Game of Thrones – 100% Sexist

Being partial to horror, I was disappointed that they killed off King Joffrey (Jack Gleeson) so soon. In the beginning, he was a petulant teenager, but he had matured into such a fine sadist! I enjoyed the intrigues and, of course, Peter Dinklage, but it’s getting quite repetitive. Game of Thrones is the series everybody has been raving about. It’s the adaptation of George R. R. Martin’s fantasy novels (which were probably written just to be made into a series) about the struggle for the throne of two houses (Lannister and Stark), plus some woman with dragons. It’s very loosely inspired by the War of the Roses between the House of York and the House of Lancaster so it has medieval flavour (=what popular culture believes is medieval). I’ll make just one sociological-historical point.

Sexism: in the first season in particular, women are mostly naked and used for sex. Women are shown fully naked, while male nakedness is mostly limited to their naked torso. The pathetic excuse that it’s set in a (fantastic) medieval time doesn’t cut it for two reasons: firstly, the programme is aimed at a 21st century’s audience not a medieval one; secondly, it disregards completely medieval gender structure. The ‘medieval’ setting tends to be more what we today think the Middle Ages were like than an accurate representation. In medieval Christian Europe, women had the option of not being a wife and mother, and therefore dependent on a man, by becoming nuns. Today, we might regard that as giving up one’s freedom, but it really wasn’t so then. Suddenly, celibacy provided the vehicle for selfhood. Nuns could become powerful abbesses. This is totally absent in Game of Thrones.

In contrast, Game of Thrones’ character of the sorceress merely incarnates the male fantasy of the lustful satanic witch. Women are ‘the body’ and even their power comes from the use they make of it. The magic of the sorceress has nothing spiritual. Women are reduced to sex, even powerful queens, like Cersei Lannister (Lena Headey), whose power lies in the family name and her children, heirs to the throne. Daenerys Targaryen (Emilia Clark), the ‘mother of dragons’ never quite cuts it. She first gets sold to a man by her own brother. She later gains her husband’s affection by playing porn diva and somehow falls in love with him (yeah, right). Once the husband is killed and she is in charge, she is portrayed as a power-hungry teenager. She’s mostly lucky rather than skilful and wise and always counselled by two men.

There is an attempt at having some stronger female characters, like Arya Stark (Maisie Williams), who can play warrior largely because she’s pre-pubescent, and Talisa Maegyr (Oona Chaplin), who’s killed off pretty quickly. The only real female character with wits and character is Olenna Tyrell (Diana Rigg), who is old and therefore cannot be sexual (in Hollywoodland) and is relegated to few lines in nine episodes.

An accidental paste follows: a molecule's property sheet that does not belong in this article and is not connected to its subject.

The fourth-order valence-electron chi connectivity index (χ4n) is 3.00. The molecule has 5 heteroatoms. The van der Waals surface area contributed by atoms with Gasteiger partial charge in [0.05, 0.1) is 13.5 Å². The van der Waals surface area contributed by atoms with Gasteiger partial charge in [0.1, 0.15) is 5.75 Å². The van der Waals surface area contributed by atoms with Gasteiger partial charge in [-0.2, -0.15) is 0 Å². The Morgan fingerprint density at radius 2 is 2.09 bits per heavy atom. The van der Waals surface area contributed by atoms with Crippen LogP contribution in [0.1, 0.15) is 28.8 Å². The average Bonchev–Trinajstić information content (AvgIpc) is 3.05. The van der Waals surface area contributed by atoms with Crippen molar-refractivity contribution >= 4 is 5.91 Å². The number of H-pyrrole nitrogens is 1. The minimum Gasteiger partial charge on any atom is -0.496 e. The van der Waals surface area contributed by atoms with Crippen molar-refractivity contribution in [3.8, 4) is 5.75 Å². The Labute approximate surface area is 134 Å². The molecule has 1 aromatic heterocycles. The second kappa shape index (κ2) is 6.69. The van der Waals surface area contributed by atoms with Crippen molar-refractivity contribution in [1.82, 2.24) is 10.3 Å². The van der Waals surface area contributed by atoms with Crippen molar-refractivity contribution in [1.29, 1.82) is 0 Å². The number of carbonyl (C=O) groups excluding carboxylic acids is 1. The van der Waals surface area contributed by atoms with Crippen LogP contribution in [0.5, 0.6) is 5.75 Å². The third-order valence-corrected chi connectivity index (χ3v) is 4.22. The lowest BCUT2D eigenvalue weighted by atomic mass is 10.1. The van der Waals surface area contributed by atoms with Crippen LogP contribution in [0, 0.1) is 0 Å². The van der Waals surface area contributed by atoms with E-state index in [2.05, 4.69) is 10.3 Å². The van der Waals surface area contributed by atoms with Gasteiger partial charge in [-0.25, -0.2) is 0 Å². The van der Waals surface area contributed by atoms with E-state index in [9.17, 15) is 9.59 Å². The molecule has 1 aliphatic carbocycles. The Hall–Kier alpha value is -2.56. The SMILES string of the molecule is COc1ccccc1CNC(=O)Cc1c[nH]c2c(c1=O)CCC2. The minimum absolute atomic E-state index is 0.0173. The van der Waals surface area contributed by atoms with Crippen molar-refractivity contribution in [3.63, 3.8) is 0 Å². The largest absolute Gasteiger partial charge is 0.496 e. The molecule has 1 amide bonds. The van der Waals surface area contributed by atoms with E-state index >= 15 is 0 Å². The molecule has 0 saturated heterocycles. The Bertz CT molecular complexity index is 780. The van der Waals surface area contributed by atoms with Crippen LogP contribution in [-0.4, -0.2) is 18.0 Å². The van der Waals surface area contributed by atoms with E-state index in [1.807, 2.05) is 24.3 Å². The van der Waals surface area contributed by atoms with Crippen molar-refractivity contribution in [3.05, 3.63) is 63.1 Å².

For the ‘honest’ and fun trailer of Game of Thrones, watch this.

This entry was posted in body, fantasy/supernatural, Game of Thrones, gender, TV and tagged , , . Bookmark the permalink.

3 Responses to Game of Thrones – 100% Sexist

  1. anabbloggin says:

    Although I do agree that the series is pushing it on the boob and rape department (way more of that in the series than the books, and that’s saying something), I must say that you missed one female character that is strong in more ways than one, and is probably the only person in the whole story that deserves the title of Knight: Brienne of Tarth. Also, Ygrette, a strong woman in a harsh world. Meera Reed also qualifies, an expert huntress, tracker, a pretty good fighter. Osha, again, a formidable woman, an intelligent, loyal and strong woman.

    These women, or what is good about them is somewhat evident in the series, but more in the books (Brienne and Ygrette might be the exception, they are well represented in the series imo).

    I have issue with the amount of rape going on, such as Jaime raping Cersei, never happened in the books and they fucked up Jaime’s redemption arc in the series because of this, or the scenes in Craster’s keep. Also, the actress that plays Osha told D&D she could let her pubic hair grow naturally, as would befit a Wildling, but D&D would have none of that, they wanted her without hair. So yeah, the series to me is sexist especially because they are making things even worse for most the female characters.

    In the books, and season 5 and beyond, we will see more strong female characters, such as the Sand Snakes (Obara, Nym, Sarella, Tyene), we also have Maege Mormont, and the women of Bear Island… Also, women of the past, plenty of strong women in the history of ASoIaF such as Nymeria, and even Lyanna Stark.

  2. yes, I’m only commenting on the TV series so far. The problem with Brienne (so far) is that she has renounced being a woman. She dresses like a man and acts like a man. Talisa and even Shae are much stronger characters, but with little air time. Margaery is also interesting, but so far underdeveloped. As I mentioned, I find it enjoyable and my posts are not reviews, but sociological notes. I hope it gets better on gender, though! 🙂

  3. Mian says:

    Cersei isn’t shown naked, and Drogo really is. I think this shows more what power does to characterization,and how clothing is representative of power (sadly, but true).

    We do see the Septas, and the Silent Sisters — both religious orders of women. That’s the thing about the TV show, way too much to talk about everything.

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